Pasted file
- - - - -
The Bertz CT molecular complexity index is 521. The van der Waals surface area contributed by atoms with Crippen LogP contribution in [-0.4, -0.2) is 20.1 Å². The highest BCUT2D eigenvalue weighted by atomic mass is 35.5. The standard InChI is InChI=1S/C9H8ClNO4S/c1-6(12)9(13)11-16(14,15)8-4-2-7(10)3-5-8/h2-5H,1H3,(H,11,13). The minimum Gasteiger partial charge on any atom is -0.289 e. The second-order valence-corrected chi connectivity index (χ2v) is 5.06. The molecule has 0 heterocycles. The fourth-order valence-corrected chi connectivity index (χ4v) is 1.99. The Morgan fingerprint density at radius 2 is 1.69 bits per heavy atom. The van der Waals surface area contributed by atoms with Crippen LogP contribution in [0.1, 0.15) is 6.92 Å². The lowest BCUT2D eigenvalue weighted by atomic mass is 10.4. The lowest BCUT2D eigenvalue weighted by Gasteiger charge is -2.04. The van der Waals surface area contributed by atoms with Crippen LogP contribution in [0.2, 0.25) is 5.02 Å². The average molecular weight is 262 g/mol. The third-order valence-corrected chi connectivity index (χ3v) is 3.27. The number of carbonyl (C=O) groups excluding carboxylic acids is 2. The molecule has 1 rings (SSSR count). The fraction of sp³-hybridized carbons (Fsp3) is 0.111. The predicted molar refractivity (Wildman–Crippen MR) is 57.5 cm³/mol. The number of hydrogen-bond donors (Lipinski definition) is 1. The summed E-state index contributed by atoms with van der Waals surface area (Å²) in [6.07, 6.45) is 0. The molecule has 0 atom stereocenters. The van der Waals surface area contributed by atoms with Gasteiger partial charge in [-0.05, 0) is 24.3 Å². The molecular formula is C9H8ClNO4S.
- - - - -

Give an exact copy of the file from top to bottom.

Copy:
The Bertz CT molecular complexity index is 521. The van der Waals surface area contributed by atoms with Crippen LogP contribution in [-0.4, -0.2) is 20.1 Å². The highest BCUT2D eigenvalue weighted by atomic mass is 35.5. The standard InChI is InChI=1S/C9H8ClNO4S/c1-6(12)9(13)11-16(14,15)8-4-2-7(10)3-5-8/h2-5H,1H3,(H,11,13). The minimum Gasteiger partial charge on any atom is -0.289 e. The second-order valence-corrected chi connectivity index (χ2v) is 5.06. The molecule has 0 heterocycles. The fourth-order valence-corrected chi connectivity index (χ4v) is 1.99. The Morgan fingerprint density at radius 2 is 1.69 bits per heavy atom. The van der Waals surface area contributed by atoms with Crippen LogP contribution in [0.1, 0.15) is 6.92 Å². The lowest BCUT2D eigenvalue weighted by atomic mass is 10.4. The lowest BCUT2D eigenvalue weighted by Gasteiger charge is -2.04. The van der Waals surface area contributed by atoms with Crippen LogP contribution in [0.2, 0.25) is 5.02 Å². The average molecular weight is 262 g/mol. The third-order valence-corrected chi connectivity index (χ3v) is 3.27. The number of carbonyl (C=O) groups excluding carboxylic acids is 2. The molecule has 1 rings (SSSR count). The fraction of sp³-hybridized carbons (Fsp3) is 0.111. The predicted molar refractivity (Wildman–Crippen MR) is 57.5 cm³/mol. The number of hydrogen-bond donors (Lipinski definition) is 1. The summed E-state index contributed by atoms with van der Waals surface area (Å²) in [6.07, 6.45) is 0. The molecule has 0 atom stereocenters. The van der Waals surface area contributed by atoms with Gasteiger partial charge in [-0.05, 0) is 24.3 Å². The molecular formula is C9H8ClNO4S.